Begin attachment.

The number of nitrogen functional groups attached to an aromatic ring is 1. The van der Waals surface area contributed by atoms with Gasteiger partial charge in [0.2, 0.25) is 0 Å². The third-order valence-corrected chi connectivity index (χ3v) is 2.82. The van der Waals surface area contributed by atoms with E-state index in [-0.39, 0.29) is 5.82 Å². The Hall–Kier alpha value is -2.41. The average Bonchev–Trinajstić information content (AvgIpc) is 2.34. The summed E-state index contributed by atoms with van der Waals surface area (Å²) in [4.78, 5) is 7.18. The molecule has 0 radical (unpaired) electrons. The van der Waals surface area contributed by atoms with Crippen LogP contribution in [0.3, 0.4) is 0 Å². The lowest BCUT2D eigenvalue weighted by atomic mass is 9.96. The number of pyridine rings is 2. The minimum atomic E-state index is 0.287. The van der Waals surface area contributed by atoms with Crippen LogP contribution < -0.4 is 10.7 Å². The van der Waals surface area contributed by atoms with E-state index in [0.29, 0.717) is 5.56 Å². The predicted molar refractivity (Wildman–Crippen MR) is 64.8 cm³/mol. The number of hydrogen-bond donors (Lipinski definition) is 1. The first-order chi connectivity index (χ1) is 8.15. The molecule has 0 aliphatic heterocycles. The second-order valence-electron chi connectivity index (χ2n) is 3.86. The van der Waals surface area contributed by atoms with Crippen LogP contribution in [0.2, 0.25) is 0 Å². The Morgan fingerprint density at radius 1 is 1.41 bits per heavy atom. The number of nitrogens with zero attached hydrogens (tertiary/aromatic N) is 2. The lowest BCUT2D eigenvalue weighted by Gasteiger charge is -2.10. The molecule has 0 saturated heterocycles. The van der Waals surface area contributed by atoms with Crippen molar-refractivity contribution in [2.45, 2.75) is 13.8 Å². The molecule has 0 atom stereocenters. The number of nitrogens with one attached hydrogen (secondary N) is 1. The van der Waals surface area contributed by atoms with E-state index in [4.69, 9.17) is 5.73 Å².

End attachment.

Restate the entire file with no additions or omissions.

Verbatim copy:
The number of nitrogen functional groups attached to an aromatic ring is 1. The van der Waals surface area contributed by atoms with Gasteiger partial charge in [0.2, 0.25) is 0 Å². The third-order valence-corrected chi connectivity index (χ3v) is 2.82. The van der Waals surface area contributed by atoms with E-state index in [-0.39, 0.29) is 5.82 Å². The Hall–Kier alpha value is -2.41. The average Bonchev–Trinajstić information content (AvgIpc) is 2.34. The summed E-state index contributed by atoms with van der Waals surface area (Å²) in [4.78, 5) is 7.18. The molecule has 0 radical (unpaired) electrons. The van der Waals surface area contributed by atoms with Crippen LogP contribution in [0.3, 0.4) is 0 Å². The lowest BCUT2D eigenvalue weighted by atomic mass is 9.96. The number of pyridine rings is 2. The minimum atomic E-state index is 0.287. The van der Waals surface area contributed by atoms with Crippen LogP contribution < -0.4 is 10.7 Å². The van der Waals surface area contributed by atoms with E-state index in [0.29, 0.717) is 5.56 Å². The predicted molar refractivity (Wildman–Crippen MR) is 64.8 cm³/mol. The number of hydrogen-bond donors (Lipinski definition) is 1. The first-order chi connectivity index (χ1) is 8.15. The molecule has 0 aliphatic heterocycles. The second-order valence-electron chi connectivity index (χ2n) is 3.86. The van der Waals surface area contributed by atoms with Crippen LogP contribution in [0.2, 0.25) is 0 Å². The Morgan fingerprint density at radius 1 is 1.41 bits per heavy atom. The number of nitrogens with zero attached hydrogens (tertiary/aromatic N) is 2. The lowest BCUT2D eigenvalue weighted by Gasteiger charge is -2.10. The molecule has 0 saturated heterocycles. The van der Waals surface area contributed by atoms with Crippen molar-refractivity contribution in [2.45, 2.75) is 13.8 Å². The molecule has 0 atom stereocenters. The number of nitrogens with one attached hydrogen (secondary N) is 1. The van der Waals surface area contributed by atoms with E-state index in [4.69, 9.17) is 5.73 Å².